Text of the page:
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Opera Adds Phishing Filter

Opera 9.1 relies on PhishTank, an open source-style project whose members submit suspicious URLs, then verify scams and share the resulting blacklists.

Opera Software added anti-fraud features to the newest version of its namesake Web browser Monday to match rivals Internet Explorer and Firefox, both of which included phishing filters in their October upgrades.

The free-of-charge Opera 9.1 relies on PhishTank, an open source-style project whose members submit suspicious URLs, then verify scams, and share the resulting blacklists. PhishTank is run by OpenDNS.

Opera's new Fraud Protection feature also is powered by technologies from GeoTrust, a VeriSign-owned company that specializes in digital signature verification.

"Cybercriminals are very active during the holiday season as more people venture online to shop or connect with friends and family," said Jon von Tetzchner, Opera's chief executive, in a statement. "We commit a lot of resources to ensure that our users are as safe as possible when they are online."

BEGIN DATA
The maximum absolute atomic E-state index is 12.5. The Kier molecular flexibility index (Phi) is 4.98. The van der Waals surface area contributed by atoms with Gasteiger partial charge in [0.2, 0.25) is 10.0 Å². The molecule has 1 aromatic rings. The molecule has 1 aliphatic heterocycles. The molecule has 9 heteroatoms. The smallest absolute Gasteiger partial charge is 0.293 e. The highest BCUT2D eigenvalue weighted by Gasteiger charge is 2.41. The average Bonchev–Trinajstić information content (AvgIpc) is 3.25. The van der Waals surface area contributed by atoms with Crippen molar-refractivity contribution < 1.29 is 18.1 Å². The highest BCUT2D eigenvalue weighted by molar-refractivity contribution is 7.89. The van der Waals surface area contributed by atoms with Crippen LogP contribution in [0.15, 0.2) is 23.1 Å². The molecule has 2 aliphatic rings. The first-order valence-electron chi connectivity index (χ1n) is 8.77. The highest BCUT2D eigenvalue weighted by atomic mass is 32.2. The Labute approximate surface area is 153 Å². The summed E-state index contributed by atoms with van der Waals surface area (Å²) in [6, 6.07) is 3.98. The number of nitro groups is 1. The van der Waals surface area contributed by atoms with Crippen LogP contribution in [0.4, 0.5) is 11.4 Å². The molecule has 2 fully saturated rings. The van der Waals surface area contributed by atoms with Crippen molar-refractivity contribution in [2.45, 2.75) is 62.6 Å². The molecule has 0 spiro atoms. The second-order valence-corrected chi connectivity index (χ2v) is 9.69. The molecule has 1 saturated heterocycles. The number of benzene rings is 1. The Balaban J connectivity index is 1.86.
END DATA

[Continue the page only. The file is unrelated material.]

Opera debuted a basic phishing feature in version 8, which used the address field to show whether a site's certificate was legitimate. The new tools in 9.1, however, operate in real-time, said the Oslo-based company. Other changes to 9.1 include stability and performance improvements, easier RSS newsfeed deletions, and better handling of site logins over slow connections.

The Norwegian-built browser owns only a fraction of the browser market; according to the most recent data from Net Applications, Opera accounts for 0.67% of all browsers used worldwide. Microsoft and Mozilla, meanwhile, control 80.56% and 13.5% of the browser market, respectively.

Opera 9.1 can be downloaded in versions for Windows, Mac OS X, Linux, Solaris, and FreeBSD.

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